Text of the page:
Support Your Trans Partner

How to Support Your Trans Partner

Happy Pride Month! I really wanted to take this opportunity to celebrate my husband Lucas. For those of you who are new here (hi!), three years ago, he came out as trans (ftm). I thought it would be a great opportunity to answer some frequently asked questions, let other people (and couples!) know they aren’t alone, and give some tips on supporting your partner (and yourself) when your partner comes out as trans.

Did I know my husband was trans when we met?

I didn’t! When we met, he presented as female. Looks were something we talked a lot about, especially after I saw some pictures of him when he was younger. He liked dressing “masculine” and he looked super cute. I remember seeing a picture of him at a wedding with really short hair, wearing a tux, and when he’d look at pictures of himself he’d just light up. I thought it was his butch lesbian phase. Pretty early in our relationship, he told me how his last girlfriend pressured him to be feminine so he’d grown out his hair and tried to dress more feminine.

When did I know he was trans?

I can’t remember a specific moment. I think if he had told me after the first month of dating I would not have been surprised at all. My husband has PCOS so even as a woman he was able to grow a full beard. He’d been shaving it once or twice a day since high school because girls don’t have beards, right?

After we got married, he asked me if I would mind if he got a men’s haircut and I think I was pretty sure then. But during COVID, he stopped feeling pressured to shave his face, Seeing him unravel the shame he felt around being a woman that could grow facial hair and embrace it was really beautiful.

I definitely knew he was non-binary in some way.

Did his transition change our relationship?

It didn’t. I’ve always been pansexual, meaning that gender doesn’t really factor into attraction.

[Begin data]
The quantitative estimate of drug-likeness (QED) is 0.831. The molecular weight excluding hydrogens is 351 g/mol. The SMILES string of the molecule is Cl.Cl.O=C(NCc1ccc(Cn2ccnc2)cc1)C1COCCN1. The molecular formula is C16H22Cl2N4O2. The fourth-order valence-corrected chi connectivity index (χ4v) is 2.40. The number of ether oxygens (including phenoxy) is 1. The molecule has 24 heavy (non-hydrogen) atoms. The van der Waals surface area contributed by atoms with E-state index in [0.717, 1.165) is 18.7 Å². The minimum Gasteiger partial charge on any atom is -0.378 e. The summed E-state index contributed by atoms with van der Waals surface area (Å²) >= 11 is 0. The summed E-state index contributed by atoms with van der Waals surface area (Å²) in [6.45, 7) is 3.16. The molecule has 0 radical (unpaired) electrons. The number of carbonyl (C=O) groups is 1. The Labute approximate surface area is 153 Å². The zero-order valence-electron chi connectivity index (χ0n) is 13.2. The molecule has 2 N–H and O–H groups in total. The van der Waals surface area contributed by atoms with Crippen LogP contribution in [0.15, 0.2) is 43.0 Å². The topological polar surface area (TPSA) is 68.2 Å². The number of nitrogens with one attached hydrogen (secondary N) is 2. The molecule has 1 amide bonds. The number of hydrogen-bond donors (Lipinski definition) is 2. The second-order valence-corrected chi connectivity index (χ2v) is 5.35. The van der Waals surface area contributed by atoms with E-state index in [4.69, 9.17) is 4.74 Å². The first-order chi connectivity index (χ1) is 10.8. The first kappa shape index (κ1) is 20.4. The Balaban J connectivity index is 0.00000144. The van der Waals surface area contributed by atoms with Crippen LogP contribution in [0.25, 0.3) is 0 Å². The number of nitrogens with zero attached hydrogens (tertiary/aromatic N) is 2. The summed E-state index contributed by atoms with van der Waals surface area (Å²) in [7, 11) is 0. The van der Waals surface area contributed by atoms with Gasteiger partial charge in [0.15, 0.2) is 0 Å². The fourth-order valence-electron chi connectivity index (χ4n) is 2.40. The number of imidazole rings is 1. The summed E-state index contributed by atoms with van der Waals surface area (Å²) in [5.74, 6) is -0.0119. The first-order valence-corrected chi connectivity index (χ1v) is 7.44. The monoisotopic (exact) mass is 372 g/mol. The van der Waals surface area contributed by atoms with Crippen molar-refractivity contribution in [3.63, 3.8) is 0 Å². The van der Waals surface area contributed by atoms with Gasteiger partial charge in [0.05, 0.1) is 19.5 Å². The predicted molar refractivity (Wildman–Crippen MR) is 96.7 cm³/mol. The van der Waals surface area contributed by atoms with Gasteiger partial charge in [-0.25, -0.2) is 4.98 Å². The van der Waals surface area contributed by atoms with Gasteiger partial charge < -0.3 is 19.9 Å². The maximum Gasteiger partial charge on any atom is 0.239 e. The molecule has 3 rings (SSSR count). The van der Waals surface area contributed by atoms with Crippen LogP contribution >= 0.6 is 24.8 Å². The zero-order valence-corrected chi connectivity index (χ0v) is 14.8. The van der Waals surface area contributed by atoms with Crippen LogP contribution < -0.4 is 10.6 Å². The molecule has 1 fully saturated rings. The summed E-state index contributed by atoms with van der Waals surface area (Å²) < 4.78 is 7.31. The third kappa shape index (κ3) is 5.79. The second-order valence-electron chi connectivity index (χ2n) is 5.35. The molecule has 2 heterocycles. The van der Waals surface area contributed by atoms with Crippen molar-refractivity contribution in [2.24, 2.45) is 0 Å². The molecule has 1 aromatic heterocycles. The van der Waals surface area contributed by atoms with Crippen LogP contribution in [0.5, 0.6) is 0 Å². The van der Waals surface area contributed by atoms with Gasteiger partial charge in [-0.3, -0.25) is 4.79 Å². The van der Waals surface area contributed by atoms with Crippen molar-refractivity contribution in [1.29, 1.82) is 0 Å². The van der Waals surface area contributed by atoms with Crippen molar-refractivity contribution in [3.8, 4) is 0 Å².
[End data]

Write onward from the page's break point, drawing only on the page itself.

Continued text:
What was the biggest struggle in the relationship?

By far the biggest struggle was coming out to his family and their reactions. Before we got married as two lesbians, his grandma sent him a letter telling him to reconsider so he wouldn’t go to hell. Being transgender didn’t go over well. He went no contact with a lot of family members.

The second biggest struggle is being trans in Oklahoma. While we live in the most liberal city in our state, whenever we travel I always worry that someone will confront him, especially over which bathroom he uses.

What’s been the biggest struggle for me?

The biggest struggle for me was not being able to identify as someone in a f/f relationship. I’d spent three years being seen from the outside as a lesbian and I liked that. It felt like other people in the LGBTQIA+ community immediately knew that I was a part of that community too. I think it’s probably similar to what bisexual people experience in straight-passing relationships.

So yeah, I struggled with feeling like it changed my identity in some way. But who I love doesn’t erase my queerness.

Was it hard to tell other people?

It was hard to tell people I was acquaintances with like my coworkers. I had no idea how to gracefully use a different name or pronouns. I have social anxiety so I think that added an extra layer of how to do it the right way. Do I give a whole speech? Do I host a Q&A session? I think the easiest way is to slip it into conversation. “[Dead Name] goes by [Name] now and uses [he/him, they/them, she/her] pronouns. [Carry on with the conversation].”

Tips for when your partner comes out as trans.

  1. Listen and Validate
    Give them your full attention. Let them share their feelings and experiences without interruption. Affirm their identity and experiences. (But also do the same to your feelings and experiences as well!)
  2. Educate Yourself
    Read books, watch documentaries, and follow reputable sources online to understand more about transgender experiences.
  3. Use Correct Pronouns and Name
    It took me a year to not accidentally slip in wifey and she/her. It’s like you’re rewiring your brain a bit, some brains work faster than others but practice makes perfect. If you make a mistake, correct it, and move on.
  4. Offer Emotional Support
    Regularly check-in with one another. Share hard feelings so that you can handle them together. Ask how they’re feeling and what they need from you. Be open with what you need from them too.
  5. Support Their Transition
    Stand by them during social transitions, like coming out to friends and family, and listen to how they feel about medical transitions.
  6. Create a Safe Space
    Make your home a safe and affirming space where they can express themselves freely.
  7. Celebrate Their Journey
    Celebrate important milestones in their transition, whether it’s starting hormone therapy, surgery dates, or anniversaries of their coming out. Let them know how proud you are of their courage and authenticity.

The biggest tip: Ask them what they need/want from you.

Everyone is different, every relationship is different. I know that sometimes relationships don’t survive transitions. Be patient with yourself and your partner. Talk about your feelings. Communicate the best you can. Be there for each other.